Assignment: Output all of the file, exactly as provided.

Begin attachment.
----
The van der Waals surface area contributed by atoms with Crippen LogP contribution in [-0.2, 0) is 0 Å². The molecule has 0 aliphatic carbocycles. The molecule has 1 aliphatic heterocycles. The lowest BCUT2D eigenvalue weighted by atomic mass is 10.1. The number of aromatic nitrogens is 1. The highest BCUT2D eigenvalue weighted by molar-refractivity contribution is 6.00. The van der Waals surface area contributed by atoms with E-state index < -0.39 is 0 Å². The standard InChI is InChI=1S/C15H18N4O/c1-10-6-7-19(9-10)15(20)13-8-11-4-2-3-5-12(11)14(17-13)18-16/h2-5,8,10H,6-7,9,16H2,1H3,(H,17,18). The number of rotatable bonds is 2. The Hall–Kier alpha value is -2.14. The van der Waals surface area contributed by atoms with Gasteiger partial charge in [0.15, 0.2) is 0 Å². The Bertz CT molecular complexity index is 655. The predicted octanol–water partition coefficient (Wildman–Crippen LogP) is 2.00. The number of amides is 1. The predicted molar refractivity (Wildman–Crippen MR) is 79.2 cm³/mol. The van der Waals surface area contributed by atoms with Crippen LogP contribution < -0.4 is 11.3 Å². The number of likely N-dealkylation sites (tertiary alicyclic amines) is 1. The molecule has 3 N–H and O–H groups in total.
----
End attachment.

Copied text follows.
The van der Waals surface area contributed by atoms with Crippen LogP contribution in [-0.2, 0) is 0 Å². The molecule has 0 aliphatic carbocycles. The molecule has 1 aliphatic heterocycles. The lowest BCUT2D eigenvalue weighted by atomic mass is 10.1. The number of aromatic nitrogens is 1. The highest BCUT2D eigenvalue weighted by molar-refractivity contribution is 6.00. The van der Waals surface area contributed by atoms with E-state index < -0.39 is 0 Å². The standard InChI is InChI=1S/C15H18N4O/c1-10-6-7-19(9-10)15(20)13-8-11-4-2-3-5-12(11)14(17-13)18-16/h2-5,8,10H,6-7,9,16H2,1H3,(H,17,18). The number of rotatable bonds is 2. The Hall–Kier alpha value is -2.14. The van der Waals surface area contributed by atoms with Gasteiger partial charge in [0.15, 0.2) is 0 Å². The Bertz CT molecular complexity index is 655. The predicted octanol–water partition coefficient (Wildman–Crippen LogP) is 2.00. The number of amides is 1. The predicted molar refractivity (Wildman–Crippen MR) is 79.2 cm³/mol. The van der Waals surface area contributed by atoms with Crippen LogP contribution < -0.4 is 11.3 Å². The number of likely N-dealkylation sites (tertiary alicyclic amines) is 1. The molecule has 3 N–H and O–H groups in total.